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Arkansas issues same-sex marriage licenses


Same-sex couples were eventually granted marriage licenses, Saturday, in Eureka Springs after a judge overturned Amendment 83, which banned same-sex marriage in the state of Arkansas. (Sarah Bentham/AP)

Gay marriage arrived in the Bible Belt on Saturday, beginning with two women who had traveled overnight to ensure they’d be first in line.

“Thank God,” Jennifer Rambo said after Carroll County Deputy Clerk Jane Osborn issued a marriage license to her and Kristin Seaton, a former volleyball player at the University of Arkansas. The Fort Smith couple wed moments later on a sidewalk near the county courthouse; the officiant wore a rainbow-colored dress.

Pulaski County Circuit Judge Chris Piazza on Friday removed a 10-year-old barrier, saying a constitutional amendment overwhelmingly passed by voters in 2004 banning gay marriage was “an unconstitutional attempt to narrow the definition of equality.” Piazza’s ruling also overturned a 1997 state law banning gay marriage.

But because Piazza didn’t issue a stay, Arkansas’ 75 county clerks were left to decide whether to grant marriage licenses.

Rambo, 26, and Seaton, 27, were the first gay couple to be legally married in the old Confederacy.

An Arkansas state judge struck down the state's ban on same-sex marriage Friday. Opponents are calling it "judicial tyranny." (Reuters)

They arrived about 2 a.m., slept in a Ford Focus and awoke every half-hour to make sure no one else would take a spot at the head of the line.

As dawn came, no one was certain that any clerk would issue a marriage license to a same-sex couple. Initially, deputy clerk Lana Gordon said she wasn’t sure she had the authority and shooed the couples from her office.

“We just walked out of here crying,” Rambo said.

But once Osborn intervened, other same-sex couples let the couple return to their place in line.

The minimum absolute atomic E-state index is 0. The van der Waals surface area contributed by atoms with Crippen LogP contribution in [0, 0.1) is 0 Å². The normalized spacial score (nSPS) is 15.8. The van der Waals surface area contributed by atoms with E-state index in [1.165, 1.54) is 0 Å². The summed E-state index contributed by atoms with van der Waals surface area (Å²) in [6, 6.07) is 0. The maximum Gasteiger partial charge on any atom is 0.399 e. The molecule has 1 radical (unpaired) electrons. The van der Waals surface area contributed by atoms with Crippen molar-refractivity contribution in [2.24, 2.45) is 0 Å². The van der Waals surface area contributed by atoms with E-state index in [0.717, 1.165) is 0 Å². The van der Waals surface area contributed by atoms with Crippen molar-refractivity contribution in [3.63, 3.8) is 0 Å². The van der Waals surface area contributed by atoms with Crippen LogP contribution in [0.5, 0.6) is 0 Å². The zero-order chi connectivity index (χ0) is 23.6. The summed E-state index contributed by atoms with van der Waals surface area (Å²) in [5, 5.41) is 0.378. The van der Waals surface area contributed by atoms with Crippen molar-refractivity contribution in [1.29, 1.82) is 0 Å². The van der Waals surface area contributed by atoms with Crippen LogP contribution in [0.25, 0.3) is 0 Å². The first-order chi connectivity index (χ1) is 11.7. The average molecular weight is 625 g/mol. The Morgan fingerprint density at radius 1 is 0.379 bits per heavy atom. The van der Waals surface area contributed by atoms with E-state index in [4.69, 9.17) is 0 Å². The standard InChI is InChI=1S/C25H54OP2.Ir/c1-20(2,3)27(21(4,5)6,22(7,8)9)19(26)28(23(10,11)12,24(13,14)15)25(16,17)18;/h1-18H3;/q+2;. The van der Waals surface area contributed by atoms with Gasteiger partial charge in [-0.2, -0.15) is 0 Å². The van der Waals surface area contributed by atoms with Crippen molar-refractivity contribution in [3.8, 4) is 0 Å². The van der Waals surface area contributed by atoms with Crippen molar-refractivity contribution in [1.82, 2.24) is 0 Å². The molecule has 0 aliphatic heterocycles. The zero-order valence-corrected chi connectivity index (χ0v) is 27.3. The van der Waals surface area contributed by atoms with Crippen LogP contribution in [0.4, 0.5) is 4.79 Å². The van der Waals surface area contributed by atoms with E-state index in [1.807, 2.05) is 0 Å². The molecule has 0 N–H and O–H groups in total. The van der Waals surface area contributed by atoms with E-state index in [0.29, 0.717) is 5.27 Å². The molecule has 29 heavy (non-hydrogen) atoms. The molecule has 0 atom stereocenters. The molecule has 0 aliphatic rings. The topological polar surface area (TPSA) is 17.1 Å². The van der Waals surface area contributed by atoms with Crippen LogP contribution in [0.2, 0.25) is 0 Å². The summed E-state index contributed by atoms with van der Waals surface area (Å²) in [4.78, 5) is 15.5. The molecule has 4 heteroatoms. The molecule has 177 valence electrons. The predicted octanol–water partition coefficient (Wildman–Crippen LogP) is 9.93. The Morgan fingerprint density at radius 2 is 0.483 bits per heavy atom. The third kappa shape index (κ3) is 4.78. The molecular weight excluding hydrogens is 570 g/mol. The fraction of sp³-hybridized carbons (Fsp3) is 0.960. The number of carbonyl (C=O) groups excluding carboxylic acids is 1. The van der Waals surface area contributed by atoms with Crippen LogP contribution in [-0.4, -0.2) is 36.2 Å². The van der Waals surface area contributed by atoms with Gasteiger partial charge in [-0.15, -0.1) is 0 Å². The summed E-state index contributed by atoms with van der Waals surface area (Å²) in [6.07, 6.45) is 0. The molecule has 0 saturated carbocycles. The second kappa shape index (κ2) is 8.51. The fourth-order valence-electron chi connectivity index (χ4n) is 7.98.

“And some of these people here have been waiting 50 years and they still instructed us to come up front,” Rambo said.

It wasn’t immediately known whether any of the state’s other 74 counties were issuing marriage licenses Saturday. Several were open for early voting for the state’s May 20 primary but said they were not prepared to issue marriage licenses.

Piazza’s lack of a stay caused confusion among the state’s county clerks, said Chris Villines, executive director of the Association of Arkansas Counties.

“The court didn’t give us any time to get the kinks worked out,” Villines said.

Attorney General Dustin McDaniel said he would appeal the ruling and asked that it be suspended during that process. No appeal had been filed as of midday Saturday.

The U.S. Supreme Court last year ruled that a law forbidding the federal government from recognizing same-sex marriages was unconstitutional. Using language similar to that from the Supreme Court, state and federal judges nationwide have struck down other same-sex marriage bans.

Federal judges have ruled against marriage bans in Michigan, Oklahoma, Utah, Virginia and Texas, and ordered Kentucky, Ohio and Tennessee to recognize same-sex marriages from other states.

Arkansas’ amendment was passed in 2004 with the overwhelming support of Arkansas voters.

Jerry Cox, president of the Arkansas Family Council, which promoted Arkansas’ ban, said Piazza’s decision to not suspend his ruling will create confusion if a stay is issued.

“Are these people married? Are they unmarried?” Cox said. “Judge Piazza did a tremendous disservice to the people of Arkansas by leaving this in limbo.”

Arkansas’ ruling came a week after McDaniel became the first statewide elected official to announce that he supports gay marriage rights but would continue to defend the state’s ban in court.

Eureka Springs, an Ozark Mountain town of about 2,000, is known for its arts environment and liberal policies in the otherwise conservative northwest Arkansas — along with a 65-foot-tall statue of Jesus and a play about the last days of his life.

In 2007, the Eureka Springs City Council unanimously approved a proposal to create a domestic partner registry that took effect despite several failed efforts to defeat or outlaw the issue. The partnerships confer no special legal status.

Among those who let Rambo and Seaton back up front were Zeek Taylor, 67, and Dick Titus, 65, who have been together 40 years.

Taylor confronted Gordon, the deputy clerk, about closing the office, saying, “Your job is to issue marriage licenses to everyone that’s here.” Gordon said the complaint could be taken up with her boss.

Paul Wank, 80, of Eureka Springs, interrupted the exchange, pointing his black cane at Gordon.

“You don’t have to be hateful, sir,” the deputy clerk said.

“You’ve been hateful to people like me for years. So keep up,” Wank said. “You’re doing everything you can to stall.”

Associated Press

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